Somaliland: The Case For De-Jure Recognition

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Somaliland become independent on 26th June, 1960 with defined borders and was recognized by more than 34 countries including all the then super powers.

Somaliland is demanding to reinstate its original borders from June 26th, 1960. Nothing more nothing less.

The union to form the defunct Somali Republic failed and Somaliland has withdrawn, just like Senegal and Gambia, just like the United Arab Republic, just like Czech and Slovakia.

Somaliland’s case is not one of “separatism”, like Biafra in Nigeria or Katanga in the Congo Democratic Republic nor Cabinda in Angola.

It was exactly like the union between Tanganyika and Zanzibar which formed the still existing Tanzania. With two exceptions, the union to from the defunct “Somali Republic” was never ratified and it’s constitution was overwhelmingly rejected in Somaliland.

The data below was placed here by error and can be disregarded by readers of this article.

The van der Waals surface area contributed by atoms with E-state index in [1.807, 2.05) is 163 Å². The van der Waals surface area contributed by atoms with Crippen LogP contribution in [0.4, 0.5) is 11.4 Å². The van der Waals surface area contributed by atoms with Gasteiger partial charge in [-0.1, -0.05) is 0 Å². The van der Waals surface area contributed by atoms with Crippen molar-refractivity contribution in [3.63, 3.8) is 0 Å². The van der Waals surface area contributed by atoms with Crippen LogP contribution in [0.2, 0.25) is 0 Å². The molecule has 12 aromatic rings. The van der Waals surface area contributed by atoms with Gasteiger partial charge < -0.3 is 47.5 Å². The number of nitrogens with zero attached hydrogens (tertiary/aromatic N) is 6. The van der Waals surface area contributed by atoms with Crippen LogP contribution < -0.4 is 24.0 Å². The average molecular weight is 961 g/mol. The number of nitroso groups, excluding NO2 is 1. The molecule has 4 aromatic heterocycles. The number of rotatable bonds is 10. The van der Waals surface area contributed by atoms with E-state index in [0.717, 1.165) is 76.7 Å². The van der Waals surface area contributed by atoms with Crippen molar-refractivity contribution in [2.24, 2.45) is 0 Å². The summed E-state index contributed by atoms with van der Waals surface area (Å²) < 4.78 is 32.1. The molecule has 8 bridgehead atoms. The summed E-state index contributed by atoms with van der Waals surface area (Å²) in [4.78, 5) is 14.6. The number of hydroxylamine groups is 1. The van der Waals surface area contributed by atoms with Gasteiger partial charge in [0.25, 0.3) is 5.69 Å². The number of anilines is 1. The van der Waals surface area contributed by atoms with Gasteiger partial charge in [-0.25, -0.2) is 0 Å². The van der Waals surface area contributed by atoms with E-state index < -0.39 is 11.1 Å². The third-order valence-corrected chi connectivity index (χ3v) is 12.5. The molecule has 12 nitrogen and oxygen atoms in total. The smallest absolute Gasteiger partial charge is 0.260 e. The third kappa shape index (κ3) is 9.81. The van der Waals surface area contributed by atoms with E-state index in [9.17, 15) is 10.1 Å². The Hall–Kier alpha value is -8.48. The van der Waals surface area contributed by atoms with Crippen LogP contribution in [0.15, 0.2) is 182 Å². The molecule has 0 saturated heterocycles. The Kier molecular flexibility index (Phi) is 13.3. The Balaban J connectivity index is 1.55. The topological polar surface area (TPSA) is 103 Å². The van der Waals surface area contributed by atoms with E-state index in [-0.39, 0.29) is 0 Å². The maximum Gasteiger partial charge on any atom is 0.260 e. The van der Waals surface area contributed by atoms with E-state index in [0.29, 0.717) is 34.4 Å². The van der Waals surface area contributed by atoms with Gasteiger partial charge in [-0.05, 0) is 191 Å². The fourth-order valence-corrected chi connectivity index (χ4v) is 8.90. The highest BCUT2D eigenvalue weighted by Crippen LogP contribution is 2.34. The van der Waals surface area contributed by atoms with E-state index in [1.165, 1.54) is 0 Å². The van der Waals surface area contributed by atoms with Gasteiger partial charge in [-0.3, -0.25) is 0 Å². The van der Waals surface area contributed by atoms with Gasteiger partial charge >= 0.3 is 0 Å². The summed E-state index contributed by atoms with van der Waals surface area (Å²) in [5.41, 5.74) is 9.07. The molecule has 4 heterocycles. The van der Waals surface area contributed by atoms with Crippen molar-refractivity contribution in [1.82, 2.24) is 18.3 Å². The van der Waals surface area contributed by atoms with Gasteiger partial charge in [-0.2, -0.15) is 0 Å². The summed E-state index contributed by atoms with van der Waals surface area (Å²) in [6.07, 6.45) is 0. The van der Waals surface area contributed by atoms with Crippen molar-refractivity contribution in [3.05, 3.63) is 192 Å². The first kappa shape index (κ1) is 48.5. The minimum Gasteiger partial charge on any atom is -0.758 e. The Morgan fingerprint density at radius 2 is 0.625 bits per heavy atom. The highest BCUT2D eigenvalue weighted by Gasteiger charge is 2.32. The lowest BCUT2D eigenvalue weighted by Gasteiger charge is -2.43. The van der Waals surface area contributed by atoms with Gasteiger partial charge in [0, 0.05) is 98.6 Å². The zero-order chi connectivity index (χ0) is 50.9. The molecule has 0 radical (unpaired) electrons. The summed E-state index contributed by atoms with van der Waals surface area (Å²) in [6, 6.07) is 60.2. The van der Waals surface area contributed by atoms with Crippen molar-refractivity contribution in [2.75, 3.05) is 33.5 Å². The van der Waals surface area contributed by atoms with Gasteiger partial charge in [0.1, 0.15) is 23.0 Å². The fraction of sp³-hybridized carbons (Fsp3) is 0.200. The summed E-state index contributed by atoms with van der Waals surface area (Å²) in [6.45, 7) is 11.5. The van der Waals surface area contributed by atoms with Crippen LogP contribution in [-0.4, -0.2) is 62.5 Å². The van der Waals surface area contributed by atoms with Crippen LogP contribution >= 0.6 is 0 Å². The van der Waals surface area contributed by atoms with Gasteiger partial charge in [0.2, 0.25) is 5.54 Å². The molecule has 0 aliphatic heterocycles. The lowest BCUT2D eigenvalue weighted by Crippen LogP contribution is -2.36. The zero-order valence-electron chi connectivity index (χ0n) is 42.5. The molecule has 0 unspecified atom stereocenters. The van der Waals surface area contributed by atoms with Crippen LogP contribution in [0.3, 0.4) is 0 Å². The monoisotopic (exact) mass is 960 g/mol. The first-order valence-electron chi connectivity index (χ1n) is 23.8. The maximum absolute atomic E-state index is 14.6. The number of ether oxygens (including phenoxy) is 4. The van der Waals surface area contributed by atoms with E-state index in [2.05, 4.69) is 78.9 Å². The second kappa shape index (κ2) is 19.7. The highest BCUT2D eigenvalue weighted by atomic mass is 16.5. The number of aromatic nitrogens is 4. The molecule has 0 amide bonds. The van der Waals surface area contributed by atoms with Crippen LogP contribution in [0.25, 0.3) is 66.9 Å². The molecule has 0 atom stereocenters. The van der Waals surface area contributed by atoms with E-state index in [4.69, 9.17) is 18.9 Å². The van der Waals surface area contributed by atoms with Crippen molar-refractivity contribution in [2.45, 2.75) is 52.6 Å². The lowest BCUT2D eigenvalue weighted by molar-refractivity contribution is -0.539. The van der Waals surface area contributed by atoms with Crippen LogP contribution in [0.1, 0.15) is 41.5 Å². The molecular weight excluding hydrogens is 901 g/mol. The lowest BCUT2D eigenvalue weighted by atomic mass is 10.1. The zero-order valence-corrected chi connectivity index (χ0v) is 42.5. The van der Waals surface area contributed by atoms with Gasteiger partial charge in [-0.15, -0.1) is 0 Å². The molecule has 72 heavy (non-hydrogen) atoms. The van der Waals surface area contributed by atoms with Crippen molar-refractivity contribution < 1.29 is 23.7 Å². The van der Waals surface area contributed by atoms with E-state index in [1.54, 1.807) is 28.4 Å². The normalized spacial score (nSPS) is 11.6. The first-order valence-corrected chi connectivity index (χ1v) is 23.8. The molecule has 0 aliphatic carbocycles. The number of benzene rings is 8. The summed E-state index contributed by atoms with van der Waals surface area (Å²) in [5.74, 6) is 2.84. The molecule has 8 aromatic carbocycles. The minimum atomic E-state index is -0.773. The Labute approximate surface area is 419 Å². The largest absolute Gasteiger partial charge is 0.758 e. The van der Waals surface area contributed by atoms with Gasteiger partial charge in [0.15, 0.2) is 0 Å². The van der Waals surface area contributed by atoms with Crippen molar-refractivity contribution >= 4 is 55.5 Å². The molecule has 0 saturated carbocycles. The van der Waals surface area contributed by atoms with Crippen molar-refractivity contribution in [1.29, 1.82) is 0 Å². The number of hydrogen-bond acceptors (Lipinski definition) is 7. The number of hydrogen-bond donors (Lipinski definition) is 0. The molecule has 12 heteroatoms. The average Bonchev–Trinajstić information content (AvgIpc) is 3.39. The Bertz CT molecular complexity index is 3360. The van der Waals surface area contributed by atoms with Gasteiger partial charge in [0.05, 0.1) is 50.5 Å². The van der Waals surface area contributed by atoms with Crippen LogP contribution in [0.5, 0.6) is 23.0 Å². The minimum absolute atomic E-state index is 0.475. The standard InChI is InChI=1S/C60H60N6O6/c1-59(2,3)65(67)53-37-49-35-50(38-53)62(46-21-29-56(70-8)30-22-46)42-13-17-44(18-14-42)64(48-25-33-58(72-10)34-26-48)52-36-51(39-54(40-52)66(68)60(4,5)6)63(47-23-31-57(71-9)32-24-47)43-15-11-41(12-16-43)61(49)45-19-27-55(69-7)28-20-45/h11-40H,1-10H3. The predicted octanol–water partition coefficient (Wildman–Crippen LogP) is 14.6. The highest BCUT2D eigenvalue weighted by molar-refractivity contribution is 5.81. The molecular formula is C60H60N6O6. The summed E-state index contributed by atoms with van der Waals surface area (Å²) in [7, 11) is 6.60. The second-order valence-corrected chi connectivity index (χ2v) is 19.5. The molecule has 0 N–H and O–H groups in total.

This is sovereign independent nation, Somaliland, formed a union with another independent nation, Somalia, with the hope of uniting all the five Somali regions in the Horn of Africa, Djibouti, Hawd & Ogaden and the Northern Frontier District.

That vision was not realized and subsequently the union become unbalanced and eventually led to a civil war which ended in 1991.

Somaliland has since then been a de-facto state awaiting de-jure recognition. That in a nutshell, is the Somaliland case.

Ahmed Kheyre

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